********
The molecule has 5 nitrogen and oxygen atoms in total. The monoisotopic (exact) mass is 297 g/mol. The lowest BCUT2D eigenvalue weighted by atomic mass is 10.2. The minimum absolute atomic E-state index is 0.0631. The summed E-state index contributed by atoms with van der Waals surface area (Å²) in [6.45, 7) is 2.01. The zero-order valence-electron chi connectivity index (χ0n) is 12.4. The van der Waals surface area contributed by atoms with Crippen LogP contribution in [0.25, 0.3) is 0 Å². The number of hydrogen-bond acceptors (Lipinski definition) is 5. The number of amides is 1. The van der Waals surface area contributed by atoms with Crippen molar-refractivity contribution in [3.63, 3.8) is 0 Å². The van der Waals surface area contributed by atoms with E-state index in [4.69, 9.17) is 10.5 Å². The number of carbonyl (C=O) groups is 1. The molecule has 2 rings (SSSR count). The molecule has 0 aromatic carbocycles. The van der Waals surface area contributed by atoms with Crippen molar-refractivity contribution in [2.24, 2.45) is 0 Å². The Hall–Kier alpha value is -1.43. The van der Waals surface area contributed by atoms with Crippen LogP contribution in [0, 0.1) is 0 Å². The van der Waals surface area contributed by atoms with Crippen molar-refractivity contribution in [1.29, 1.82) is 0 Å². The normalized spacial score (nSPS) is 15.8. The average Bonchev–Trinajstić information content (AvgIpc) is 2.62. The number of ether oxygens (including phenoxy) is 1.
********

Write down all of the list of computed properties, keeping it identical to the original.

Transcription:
The molecule has 5 nitrogen and oxygen atoms in total. The monoisotopic (exact) mass is 297 g/mol. The lowest BCUT2D eigenvalue weighted by atomic mass is 10.2. The minimum absolute atomic E-state index is 0.0631. The summed E-state index contributed by atoms with van der Waals surface area (Å²) in [6.45, 7) is 2.01. The zero-order valence-electron chi connectivity index (χ0n) is 12.4. The van der Waals surface area contributed by atoms with Crippen LogP contribution in [0.25, 0.3) is 0 Å². The number of hydrogen-bond acceptors (Lipinski definition) is 5. The number of amides is 1. The van der Waals surface area contributed by atoms with Crippen molar-refractivity contribution in [3.63, 3.8) is 0 Å². The van der Waals surface area contributed by atoms with E-state index in [4.69, 9.17) is 10.5 Å². The number of carbonyl (C=O) groups is 1. The molecule has 2 rings (SSSR count). The molecule has 0 aromatic carbocycles. The van der Waals surface area contributed by atoms with Crippen molar-refractivity contribution in [2.24, 2.45) is 0 Å². The Hall–Kier alpha value is -1.43. The van der Waals surface area contributed by atoms with Crippen LogP contribution in [0, 0.1) is 0 Å². The van der Waals surface area contributed by atoms with Crippen molar-refractivity contribution in [1.29, 1.82) is 0 Å². The normalized spacial score (nSPS) is 15.8. The average Bonchev–Trinajstić information content (AvgIpc) is 2.62. The number of ether oxygens (including phenoxy) is 1.